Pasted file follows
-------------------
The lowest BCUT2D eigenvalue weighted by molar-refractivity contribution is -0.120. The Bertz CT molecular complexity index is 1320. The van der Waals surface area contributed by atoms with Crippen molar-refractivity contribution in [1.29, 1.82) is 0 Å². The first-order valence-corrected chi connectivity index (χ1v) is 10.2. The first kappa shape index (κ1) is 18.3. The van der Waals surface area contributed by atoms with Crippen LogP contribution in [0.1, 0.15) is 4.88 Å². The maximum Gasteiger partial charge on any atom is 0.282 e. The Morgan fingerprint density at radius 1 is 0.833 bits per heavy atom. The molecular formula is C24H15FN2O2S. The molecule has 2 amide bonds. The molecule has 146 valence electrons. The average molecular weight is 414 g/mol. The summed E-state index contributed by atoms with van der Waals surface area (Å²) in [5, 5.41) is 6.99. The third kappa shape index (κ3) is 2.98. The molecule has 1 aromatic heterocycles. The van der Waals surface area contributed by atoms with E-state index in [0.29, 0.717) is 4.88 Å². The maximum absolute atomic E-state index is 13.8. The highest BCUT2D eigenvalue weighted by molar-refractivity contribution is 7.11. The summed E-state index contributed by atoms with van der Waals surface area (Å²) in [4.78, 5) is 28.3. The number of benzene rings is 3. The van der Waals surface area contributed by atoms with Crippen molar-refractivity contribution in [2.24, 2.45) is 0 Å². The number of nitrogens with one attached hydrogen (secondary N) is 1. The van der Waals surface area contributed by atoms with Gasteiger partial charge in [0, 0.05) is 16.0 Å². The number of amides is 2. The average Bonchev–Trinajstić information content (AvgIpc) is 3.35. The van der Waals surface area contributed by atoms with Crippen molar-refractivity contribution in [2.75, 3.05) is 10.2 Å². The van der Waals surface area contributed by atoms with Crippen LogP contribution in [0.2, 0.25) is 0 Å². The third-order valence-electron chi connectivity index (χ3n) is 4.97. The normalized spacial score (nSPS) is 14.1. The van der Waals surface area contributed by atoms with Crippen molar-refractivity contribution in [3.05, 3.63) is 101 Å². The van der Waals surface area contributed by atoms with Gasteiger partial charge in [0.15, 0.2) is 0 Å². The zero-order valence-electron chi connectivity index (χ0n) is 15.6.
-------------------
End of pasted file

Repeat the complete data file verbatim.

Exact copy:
The lowest BCUT2D eigenvalue weighted by molar-refractivity contribution is -0.120. The Bertz CT molecular complexity index is 1320. The van der Waals surface area contributed by atoms with Crippen molar-refractivity contribution in [1.29, 1.82) is 0 Å². The first-order valence-corrected chi connectivity index (χ1v) is 10.2. The first kappa shape index (κ1) is 18.3. The van der Waals surface area contributed by atoms with Crippen LogP contribution in [0.1, 0.15) is 4.88 Å². The maximum Gasteiger partial charge on any atom is 0.282 e. The Morgan fingerprint density at radius 1 is 0.833 bits per heavy atom. The molecular formula is C24H15FN2O2S. The molecule has 2 amide bonds. The molecule has 146 valence electrons. The average molecular weight is 414 g/mol. The summed E-state index contributed by atoms with van der Waals surface area (Å²) in [5, 5.41) is 6.99. The third kappa shape index (κ3) is 2.98. The molecule has 1 aromatic heterocycles. The van der Waals surface area contributed by atoms with E-state index in [0.29, 0.717) is 4.88 Å². The maximum absolute atomic E-state index is 13.8. The highest BCUT2D eigenvalue weighted by molar-refractivity contribution is 7.11. The summed E-state index contributed by atoms with van der Waals surface area (Å²) in [4.78, 5) is 28.3. The number of benzene rings is 3. The van der Waals surface area contributed by atoms with Crippen molar-refractivity contribution in [2.24, 2.45) is 0 Å². The number of nitrogens with one attached hydrogen (secondary N) is 1. The van der Waals surface area contributed by atoms with Gasteiger partial charge in [0, 0.05) is 16.0 Å². The number of amides is 2. The average Bonchev–Trinajstić information content (AvgIpc) is 3.35. The van der Waals surface area contributed by atoms with Crippen molar-refractivity contribution in [2.75, 3.05) is 10.2 Å². The van der Waals surface area contributed by atoms with Crippen LogP contribution in [0.2, 0.25) is 0 Å². The third-order valence-electron chi connectivity index (χ3n) is 4.97. The normalized spacial score (nSPS) is 14.1. The van der Waals surface area contributed by atoms with Crippen molar-refractivity contribution in [3.05, 3.63) is 101 Å². The van der Waals surface area contributed by atoms with Gasteiger partial charge in [0.15, 0.2) is 0 Å². The zero-order valence-electron chi connectivity index (χ0n) is 15.6.